The mutual gains approach is a proven method of producing fairer, more stable, and wiser results in environmental, health, and safety negotiations. This book provides a comprehensive introduction to this approach to environmental regulation.
This reader presents a balanced collection of 16 administrative profiles of high-level government and nonprofit officials for course use. The profiles were originally published as part of a series for Public Administration Review. The profiles themselves cover a wide range of public service professionals at the local, state, and federal levels, and are written by a distinguished cast of authors. A concluding chapter by Riccucci pulls together and synthesizes the various themes of the profiles.
Focusing on the federal government, but with special attention given to key changes in Ontario, the analytical core of this book identifies five key nuclear energy choices and challenges that face the federal government and other Canadian policy makers.
Biotechnology is a rapidly developing sector of the economy for coun tries throughout the world. This rapid development has led to heated debate over its risks and benefits. Advocates of biotechnology point to the potential benefits offered by products that promise to elimi nate disease, provide for more efficient diagnostic techniques, treatments and drugs, yield increased food production, and so forth. Others fear that the rapid developments of this technology have occurred without appropriate consideration having been given to the ethical ramifications, the potential health risks and long-term envi ronmental impacts, implications for income distribution, and potential for abuse. Consumers and producers share concern for the future of biotechnology: the realities and even the perceptions, informed or otherwise. This book is the outcome of a research project on Biotechnology and the Consumer sponsored by the Office of Consumer Affairs of Industry Canada. The project was designed to foster informed public policy on biotechnology and in particular, to contribute to and inform the Canadian government's development of a Canadian Biotechnology Strategy. The Office funded a group of authors to prepare a series of analytical papers on a range of consumer and informational issues related to biotechnology. This project also involved an interim workshop in which the authors presented their papers, and culmi nated in a symposium on Biotechnology and the Consumer Interest, held on September 24-25, 1997, in Ottawa, Canada.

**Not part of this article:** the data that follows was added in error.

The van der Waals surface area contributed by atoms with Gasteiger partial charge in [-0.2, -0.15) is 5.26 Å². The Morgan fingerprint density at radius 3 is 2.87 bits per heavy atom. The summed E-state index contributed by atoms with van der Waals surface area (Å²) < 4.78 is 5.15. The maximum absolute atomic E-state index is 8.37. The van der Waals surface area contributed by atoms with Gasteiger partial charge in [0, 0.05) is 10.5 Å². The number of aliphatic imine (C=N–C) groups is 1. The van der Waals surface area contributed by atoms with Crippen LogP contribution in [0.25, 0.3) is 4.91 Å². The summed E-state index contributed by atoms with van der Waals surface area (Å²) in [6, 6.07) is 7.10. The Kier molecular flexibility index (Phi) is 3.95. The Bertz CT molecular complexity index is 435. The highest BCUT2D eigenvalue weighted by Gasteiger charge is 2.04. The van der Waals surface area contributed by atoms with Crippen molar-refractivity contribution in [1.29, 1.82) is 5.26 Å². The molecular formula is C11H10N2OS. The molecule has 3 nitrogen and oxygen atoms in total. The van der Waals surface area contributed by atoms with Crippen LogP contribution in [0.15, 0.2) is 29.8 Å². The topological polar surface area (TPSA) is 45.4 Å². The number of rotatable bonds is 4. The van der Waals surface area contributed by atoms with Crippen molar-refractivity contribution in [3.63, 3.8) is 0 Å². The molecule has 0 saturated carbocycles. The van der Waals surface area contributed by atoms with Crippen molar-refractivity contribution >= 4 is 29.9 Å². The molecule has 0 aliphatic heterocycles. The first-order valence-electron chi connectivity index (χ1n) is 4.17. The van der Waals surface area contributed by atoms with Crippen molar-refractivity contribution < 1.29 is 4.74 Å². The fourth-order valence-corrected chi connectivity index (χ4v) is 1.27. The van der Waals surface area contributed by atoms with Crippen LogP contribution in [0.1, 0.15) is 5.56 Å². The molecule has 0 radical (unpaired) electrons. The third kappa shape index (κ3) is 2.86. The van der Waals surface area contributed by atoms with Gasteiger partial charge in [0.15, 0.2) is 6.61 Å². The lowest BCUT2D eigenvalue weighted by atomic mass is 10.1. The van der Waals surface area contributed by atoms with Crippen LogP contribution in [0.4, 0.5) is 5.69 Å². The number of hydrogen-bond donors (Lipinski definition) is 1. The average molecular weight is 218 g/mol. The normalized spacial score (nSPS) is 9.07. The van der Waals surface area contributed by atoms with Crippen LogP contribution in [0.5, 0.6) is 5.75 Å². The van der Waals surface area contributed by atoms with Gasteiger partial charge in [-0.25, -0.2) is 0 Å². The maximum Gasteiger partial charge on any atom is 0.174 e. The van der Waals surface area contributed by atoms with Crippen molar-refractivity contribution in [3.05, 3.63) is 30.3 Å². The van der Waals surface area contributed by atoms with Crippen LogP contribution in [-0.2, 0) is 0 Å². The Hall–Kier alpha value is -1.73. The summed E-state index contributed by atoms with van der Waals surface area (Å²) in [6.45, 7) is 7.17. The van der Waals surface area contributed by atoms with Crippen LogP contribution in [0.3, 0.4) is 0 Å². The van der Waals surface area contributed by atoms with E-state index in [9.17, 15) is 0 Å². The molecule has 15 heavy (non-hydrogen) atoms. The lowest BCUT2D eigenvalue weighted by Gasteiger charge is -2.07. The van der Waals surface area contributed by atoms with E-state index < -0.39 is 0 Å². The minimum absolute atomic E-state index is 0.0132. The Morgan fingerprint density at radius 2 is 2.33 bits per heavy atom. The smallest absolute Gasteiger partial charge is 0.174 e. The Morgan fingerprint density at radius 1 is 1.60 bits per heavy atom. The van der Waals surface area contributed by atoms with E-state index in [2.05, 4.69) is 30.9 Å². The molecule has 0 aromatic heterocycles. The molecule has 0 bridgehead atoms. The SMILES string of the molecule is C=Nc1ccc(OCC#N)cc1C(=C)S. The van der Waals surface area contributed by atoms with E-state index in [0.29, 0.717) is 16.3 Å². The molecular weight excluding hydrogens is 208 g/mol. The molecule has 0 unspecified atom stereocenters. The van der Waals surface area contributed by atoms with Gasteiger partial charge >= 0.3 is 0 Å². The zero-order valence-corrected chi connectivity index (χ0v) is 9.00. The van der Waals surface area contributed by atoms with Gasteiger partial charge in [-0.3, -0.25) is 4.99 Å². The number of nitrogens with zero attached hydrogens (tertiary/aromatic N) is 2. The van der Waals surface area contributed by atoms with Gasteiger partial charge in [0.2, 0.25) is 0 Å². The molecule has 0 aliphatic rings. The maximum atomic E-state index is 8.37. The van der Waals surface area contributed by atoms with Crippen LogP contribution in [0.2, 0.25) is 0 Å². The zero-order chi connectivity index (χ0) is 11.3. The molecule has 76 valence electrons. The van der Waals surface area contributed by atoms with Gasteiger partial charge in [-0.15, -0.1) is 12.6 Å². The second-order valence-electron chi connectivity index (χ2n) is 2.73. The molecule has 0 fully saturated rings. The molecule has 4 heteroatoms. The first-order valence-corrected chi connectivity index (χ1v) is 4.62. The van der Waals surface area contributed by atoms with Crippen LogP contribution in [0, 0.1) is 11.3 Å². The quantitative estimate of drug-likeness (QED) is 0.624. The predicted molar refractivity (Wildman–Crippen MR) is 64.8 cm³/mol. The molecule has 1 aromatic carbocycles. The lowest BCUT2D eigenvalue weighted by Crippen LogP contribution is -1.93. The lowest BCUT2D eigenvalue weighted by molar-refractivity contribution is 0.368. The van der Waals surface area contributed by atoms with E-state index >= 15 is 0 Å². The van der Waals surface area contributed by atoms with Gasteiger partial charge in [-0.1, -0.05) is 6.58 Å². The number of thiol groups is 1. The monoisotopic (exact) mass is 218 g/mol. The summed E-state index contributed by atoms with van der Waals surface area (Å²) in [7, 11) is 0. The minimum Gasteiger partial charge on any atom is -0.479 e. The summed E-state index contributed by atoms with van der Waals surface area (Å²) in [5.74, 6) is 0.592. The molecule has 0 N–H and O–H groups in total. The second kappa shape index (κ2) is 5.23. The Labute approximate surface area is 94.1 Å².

In the energy sector of Canadian economic and political life, power has a double meaning. It is quintessentially about the generation of power and physical energy. However, it is also about political power, the energy of the economy, and thus the overall governance of Canada. Power Switch offers a critical examination of the changing nature of energy regulatory governance, with a particular focus on Canada in the larger contexts of the George W. Bush administration's aggressive energy policies and within North American energy markets. Focusing on the key institutions and complex regimes of regulation, Bruce Doern and Monica Gattinger look at specific regulatory bodies such as the National Energy Board, the Alberta Energy and Utilities Board, and the Ontario Energy Board. They also examine the complex systems of rule making that develop as traditional energy regulation interacts and often collides with environmental and climate change regulation, such as the Kyoto Protocol on reducing greenhouse gas emissions. Power Switch is one of the first accounts in many years of Canada's overall energy regulatory system.